An unlikely alliance of the Queen, Prince William, the Labour MP Frank Field, Commonwealth countries and Canadian ecologists join forces today to protect one of the largest coastal temperate rainforests in the world: the Great Bear rainforest along the central and west coast of British Columbia.

Prince William is in the Canadian province for a weeklong visit and will announce on Monday that the forest will join an international network of forests designed to involve all 53 countries in the Commonwealth.

The network of forests is part of the Queen’s Commonwealth Canopy (QCC), a forest conservation initiative launched in the monarch’s name at the Malta Commonwealth summit last year.

Field said: “The aim is to form a network and collective voice that rivals the Amazonian rainforest in size, and makes a permanent contribution to fight against climate change. The existence of many Commonwealth nations is directly imperilled by climate change, and this is now a subject that is at the heart of the Commonwealth’s purpose.”

Field, better known for his campaigning work in the field of welfare, launched the Cool Earth charity in 2007 with the businessman Johan Eliasch, with the aim of providing local people with an alternative to quick cash from loggers.

The charity has worked with indigenous communities in Peru, Ecuador and the Democratic Republic of the Congo to put local people back in control of the forest.

Since the Commonwealth was created in 1949, nearly half of its forest has been lost, about a quarter depleted and the remainder has been at great risk. The Commonwealth forest still represents as much as 20% of the world’s total.

The aim of the network, apart from accrediting sustainable forestry schemes within the Commonwealth, is to combine knowledge on how best to preserve the forests. It may also give the Commonwealth greater relevance as it searches for an expanded role in the context of Brexit.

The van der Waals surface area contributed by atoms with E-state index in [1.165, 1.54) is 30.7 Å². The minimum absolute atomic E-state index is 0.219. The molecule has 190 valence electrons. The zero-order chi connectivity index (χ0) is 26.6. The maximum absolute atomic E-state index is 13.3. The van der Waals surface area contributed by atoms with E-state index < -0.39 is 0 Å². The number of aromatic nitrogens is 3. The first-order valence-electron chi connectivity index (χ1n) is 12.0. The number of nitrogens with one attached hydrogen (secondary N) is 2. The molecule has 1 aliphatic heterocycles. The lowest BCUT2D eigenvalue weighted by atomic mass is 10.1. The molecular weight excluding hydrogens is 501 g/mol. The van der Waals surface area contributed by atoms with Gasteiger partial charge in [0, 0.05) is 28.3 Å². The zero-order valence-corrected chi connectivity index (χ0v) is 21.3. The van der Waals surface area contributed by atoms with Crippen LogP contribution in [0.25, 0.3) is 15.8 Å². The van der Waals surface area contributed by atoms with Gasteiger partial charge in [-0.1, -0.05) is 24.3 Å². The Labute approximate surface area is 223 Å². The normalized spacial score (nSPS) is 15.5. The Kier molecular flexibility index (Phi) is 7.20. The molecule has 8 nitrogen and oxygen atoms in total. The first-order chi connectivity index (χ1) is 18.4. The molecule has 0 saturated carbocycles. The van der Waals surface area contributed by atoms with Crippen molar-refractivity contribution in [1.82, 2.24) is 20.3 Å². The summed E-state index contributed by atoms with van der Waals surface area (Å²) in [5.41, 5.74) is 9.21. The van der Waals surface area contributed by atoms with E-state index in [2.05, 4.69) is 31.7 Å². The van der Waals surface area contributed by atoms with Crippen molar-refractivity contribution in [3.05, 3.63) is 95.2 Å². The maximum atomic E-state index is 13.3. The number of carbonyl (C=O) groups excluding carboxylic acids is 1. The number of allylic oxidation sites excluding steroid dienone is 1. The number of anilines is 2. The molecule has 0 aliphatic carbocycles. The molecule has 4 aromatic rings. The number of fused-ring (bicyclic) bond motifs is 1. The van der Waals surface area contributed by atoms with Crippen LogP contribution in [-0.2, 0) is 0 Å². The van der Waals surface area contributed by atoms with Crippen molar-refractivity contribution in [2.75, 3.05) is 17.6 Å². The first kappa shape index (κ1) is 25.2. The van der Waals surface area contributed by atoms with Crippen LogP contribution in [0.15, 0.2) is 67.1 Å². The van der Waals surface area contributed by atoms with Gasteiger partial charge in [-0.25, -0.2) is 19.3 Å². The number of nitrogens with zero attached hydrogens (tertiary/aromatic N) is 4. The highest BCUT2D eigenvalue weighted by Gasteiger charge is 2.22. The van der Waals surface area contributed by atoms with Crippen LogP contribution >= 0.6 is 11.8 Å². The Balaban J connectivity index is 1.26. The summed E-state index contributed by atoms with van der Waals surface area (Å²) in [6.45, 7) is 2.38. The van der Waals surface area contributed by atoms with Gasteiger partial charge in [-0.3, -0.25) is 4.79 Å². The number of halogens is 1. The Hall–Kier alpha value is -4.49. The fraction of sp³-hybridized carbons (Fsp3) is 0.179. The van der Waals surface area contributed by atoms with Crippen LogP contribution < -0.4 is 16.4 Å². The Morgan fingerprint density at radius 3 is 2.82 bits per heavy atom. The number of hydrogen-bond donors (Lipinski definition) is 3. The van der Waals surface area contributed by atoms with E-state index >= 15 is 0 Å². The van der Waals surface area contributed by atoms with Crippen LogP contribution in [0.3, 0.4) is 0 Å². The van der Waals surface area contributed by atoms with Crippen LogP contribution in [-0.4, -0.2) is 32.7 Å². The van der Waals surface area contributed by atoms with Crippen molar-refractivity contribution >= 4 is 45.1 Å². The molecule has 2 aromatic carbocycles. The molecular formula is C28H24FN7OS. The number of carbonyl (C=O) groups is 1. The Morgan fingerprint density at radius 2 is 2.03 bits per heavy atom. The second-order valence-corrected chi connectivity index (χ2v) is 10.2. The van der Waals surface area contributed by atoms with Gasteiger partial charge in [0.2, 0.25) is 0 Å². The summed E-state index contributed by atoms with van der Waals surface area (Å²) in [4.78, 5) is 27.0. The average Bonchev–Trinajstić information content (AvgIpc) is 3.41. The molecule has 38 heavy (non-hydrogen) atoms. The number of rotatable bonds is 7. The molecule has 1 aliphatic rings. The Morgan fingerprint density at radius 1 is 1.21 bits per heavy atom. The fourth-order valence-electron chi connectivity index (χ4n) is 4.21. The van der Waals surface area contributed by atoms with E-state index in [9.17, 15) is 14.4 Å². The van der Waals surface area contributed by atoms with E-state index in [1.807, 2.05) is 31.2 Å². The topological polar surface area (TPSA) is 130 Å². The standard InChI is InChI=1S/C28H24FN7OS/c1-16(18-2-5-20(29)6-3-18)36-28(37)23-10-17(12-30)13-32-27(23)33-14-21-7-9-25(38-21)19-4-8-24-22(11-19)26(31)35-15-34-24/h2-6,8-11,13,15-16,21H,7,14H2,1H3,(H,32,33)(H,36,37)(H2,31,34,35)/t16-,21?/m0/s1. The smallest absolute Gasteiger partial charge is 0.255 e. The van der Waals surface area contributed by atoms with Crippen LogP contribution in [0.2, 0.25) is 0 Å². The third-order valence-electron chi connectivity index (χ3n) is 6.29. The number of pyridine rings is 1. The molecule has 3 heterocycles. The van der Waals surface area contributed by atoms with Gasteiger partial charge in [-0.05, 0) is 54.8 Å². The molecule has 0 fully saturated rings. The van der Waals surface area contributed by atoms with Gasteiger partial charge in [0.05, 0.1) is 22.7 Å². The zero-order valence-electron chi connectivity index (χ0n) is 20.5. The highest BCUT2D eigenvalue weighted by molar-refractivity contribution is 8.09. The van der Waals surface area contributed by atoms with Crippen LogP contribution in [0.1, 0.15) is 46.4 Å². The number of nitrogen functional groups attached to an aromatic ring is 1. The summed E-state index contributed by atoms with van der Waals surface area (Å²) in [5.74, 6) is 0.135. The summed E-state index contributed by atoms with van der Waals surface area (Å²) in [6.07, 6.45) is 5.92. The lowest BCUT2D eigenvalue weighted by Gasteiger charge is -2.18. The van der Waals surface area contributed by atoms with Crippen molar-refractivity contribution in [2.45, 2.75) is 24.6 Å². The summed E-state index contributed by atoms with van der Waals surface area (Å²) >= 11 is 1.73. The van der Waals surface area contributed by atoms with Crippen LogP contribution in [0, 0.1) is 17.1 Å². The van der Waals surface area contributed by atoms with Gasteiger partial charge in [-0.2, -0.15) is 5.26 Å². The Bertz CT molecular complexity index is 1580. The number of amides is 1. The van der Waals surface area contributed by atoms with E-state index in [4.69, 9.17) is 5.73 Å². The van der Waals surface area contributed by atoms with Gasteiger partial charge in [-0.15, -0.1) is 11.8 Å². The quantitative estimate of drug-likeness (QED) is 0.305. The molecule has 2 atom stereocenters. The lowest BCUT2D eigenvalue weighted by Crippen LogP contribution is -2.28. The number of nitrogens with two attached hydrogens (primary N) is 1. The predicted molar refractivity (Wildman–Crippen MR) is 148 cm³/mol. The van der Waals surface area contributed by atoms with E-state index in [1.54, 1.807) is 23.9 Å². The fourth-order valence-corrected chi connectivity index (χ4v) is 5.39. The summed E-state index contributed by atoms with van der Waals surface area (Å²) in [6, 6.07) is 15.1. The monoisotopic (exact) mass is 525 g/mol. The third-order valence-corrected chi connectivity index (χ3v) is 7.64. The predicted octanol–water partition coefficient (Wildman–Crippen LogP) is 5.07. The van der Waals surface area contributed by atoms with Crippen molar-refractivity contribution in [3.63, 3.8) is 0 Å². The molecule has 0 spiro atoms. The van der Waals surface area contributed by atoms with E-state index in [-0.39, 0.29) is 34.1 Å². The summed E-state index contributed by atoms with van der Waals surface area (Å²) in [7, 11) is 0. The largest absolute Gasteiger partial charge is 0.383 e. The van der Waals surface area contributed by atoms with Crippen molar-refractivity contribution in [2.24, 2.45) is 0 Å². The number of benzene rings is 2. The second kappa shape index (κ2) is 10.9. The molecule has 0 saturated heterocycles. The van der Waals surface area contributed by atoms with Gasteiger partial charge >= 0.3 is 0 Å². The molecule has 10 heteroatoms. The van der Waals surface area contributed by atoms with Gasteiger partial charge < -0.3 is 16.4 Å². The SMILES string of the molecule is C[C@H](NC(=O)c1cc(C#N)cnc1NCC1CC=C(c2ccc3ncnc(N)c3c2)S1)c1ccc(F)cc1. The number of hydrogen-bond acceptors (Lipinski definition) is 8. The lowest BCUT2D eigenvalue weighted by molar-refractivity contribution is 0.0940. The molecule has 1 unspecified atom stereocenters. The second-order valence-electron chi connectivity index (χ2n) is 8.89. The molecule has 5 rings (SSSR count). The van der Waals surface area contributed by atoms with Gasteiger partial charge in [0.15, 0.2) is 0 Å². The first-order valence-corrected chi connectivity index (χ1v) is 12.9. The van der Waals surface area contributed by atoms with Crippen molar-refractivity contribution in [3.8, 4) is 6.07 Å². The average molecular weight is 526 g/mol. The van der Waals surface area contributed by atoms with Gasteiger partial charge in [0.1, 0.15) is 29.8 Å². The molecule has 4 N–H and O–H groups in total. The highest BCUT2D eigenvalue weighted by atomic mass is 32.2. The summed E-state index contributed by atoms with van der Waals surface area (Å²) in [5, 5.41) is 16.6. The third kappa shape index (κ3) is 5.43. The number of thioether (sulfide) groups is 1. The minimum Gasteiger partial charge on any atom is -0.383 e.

Ministers are desperate to show energy in international forums in an effort to show that the referendum result does not signal isolation for Britain.

The Great Bear rainforest is regarded as a globally significant area covering 6.4m hectares along the central and north coast of British Columbia, stretching from Vancouver to Alaska. It is home to a quarter of the earth’s temperate rainforest.

Increasingly threatened by industrial logging, the government of British Columbia passed historic legislation this year to protect the rainforest’s ecology and indigenous people. About 85% of the land will be permanently protected from logging, and British Columbia claims the logging will only be carried out under the strictest rules.

Michael Lake, the director of the Royal Commonwealth Society, said: “The ecosystem-based management regime for British Columbia’s Great Bear rainforest, developed in collaboration with First Nations, industry and environmental organisations, provides an example that other Commonwealth countries can look to when pursuing their own forest conservation agendas.”
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Canada’s commitment to the Canopy joins those previously received by Antigua and Barbuda, Australia, Belize, Jamaica, Malta, Mauritius, New Zealand, Papua New Guinea, Seychelles, Singapore, Sri Lanka, the United Kingdom and Zambia.

Parcels of private land are scattered throughout the Great Bear rainforest, but are going to opt to be protected as part of the plan.

The Duke and Duchess of Cambridge are due on Monday to visit Bella Bella on British Columbia’s remote central coast and fly over the Great Bear rainforest.

It is generally accepted that efforts to save the Amazonian forests had been making some progress until recently. However, Brazil’s Mato Grosso and Para states are now seen as centres of illegal deforestation.

Data released last month suggested deforestation in Brazil has reached its highest level since 2009.